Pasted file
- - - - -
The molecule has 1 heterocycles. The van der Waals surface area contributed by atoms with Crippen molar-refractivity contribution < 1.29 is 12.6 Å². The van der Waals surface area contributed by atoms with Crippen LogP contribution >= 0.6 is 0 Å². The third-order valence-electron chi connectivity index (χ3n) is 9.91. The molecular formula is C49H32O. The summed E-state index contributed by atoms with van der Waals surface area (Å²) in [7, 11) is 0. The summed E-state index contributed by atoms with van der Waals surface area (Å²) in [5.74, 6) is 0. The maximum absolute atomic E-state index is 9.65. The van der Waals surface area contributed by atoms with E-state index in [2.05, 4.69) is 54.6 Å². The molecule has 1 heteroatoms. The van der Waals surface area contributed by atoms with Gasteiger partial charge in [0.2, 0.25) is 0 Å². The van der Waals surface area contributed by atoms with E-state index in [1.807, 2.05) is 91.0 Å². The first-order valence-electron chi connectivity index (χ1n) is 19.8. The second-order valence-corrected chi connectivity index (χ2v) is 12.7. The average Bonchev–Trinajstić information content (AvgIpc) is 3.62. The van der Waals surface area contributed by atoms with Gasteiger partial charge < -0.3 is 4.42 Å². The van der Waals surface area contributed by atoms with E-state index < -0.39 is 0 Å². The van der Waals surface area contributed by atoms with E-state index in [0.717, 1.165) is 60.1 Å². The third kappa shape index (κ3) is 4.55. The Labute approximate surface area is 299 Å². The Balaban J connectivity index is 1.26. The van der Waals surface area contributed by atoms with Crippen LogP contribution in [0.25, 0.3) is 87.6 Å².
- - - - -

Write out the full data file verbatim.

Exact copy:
The molecule has 1 heterocycles. The van der Waals surface area contributed by atoms with Crippen molar-refractivity contribution < 1.29 is 12.6 Å². The van der Waals surface area contributed by atoms with Crippen LogP contribution >= 0.6 is 0 Å². The third-order valence-electron chi connectivity index (χ3n) is 9.91. The molecular formula is C49H32O. The summed E-state index contributed by atoms with van der Waals surface area (Å²) in [7, 11) is 0. The summed E-state index contributed by atoms with van der Waals surface area (Å²) in [5.74, 6) is 0. The maximum absolute atomic E-state index is 9.65. The van der Waals surface area contributed by atoms with E-state index in [2.05, 4.69) is 54.6 Å². The molecule has 1 heteroatoms. The van der Waals surface area contributed by atoms with Gasteiger partial charge in [0.2, 0.25) is 0 Å². The van der Waals surface area contributed by atoms with E-state index in [1.807, 2.05) is 91.0 Å². The first-order valence-electron chi connectivity index (χ1n) is 19.8. The second-order valence-corrected chi connectivity index (χ2v) is 12.7. The average Bonchev–Trinajstić information content (AvgIpc) is 3.62. The van der Waals surface area contributed by atoms with Gasteiger partial charge < -0.3 is 4.42 Å². The van der Waals surface area contributed by atoms with E-state index < -0.39 is 0 Å². The van der Waals surface area contributed by atoms with E-state index in [0.717, 1.165) is 60.1 Å². The third kappa shape index (κ3) is 4.55. The Labute approximate surface area is 299 Å². The Balaban J connectivity index is 1.26. The van der Waals surface area contributed by atoms with Crippen LogP contribution in [0.25, 0.3) is 87.6 Å².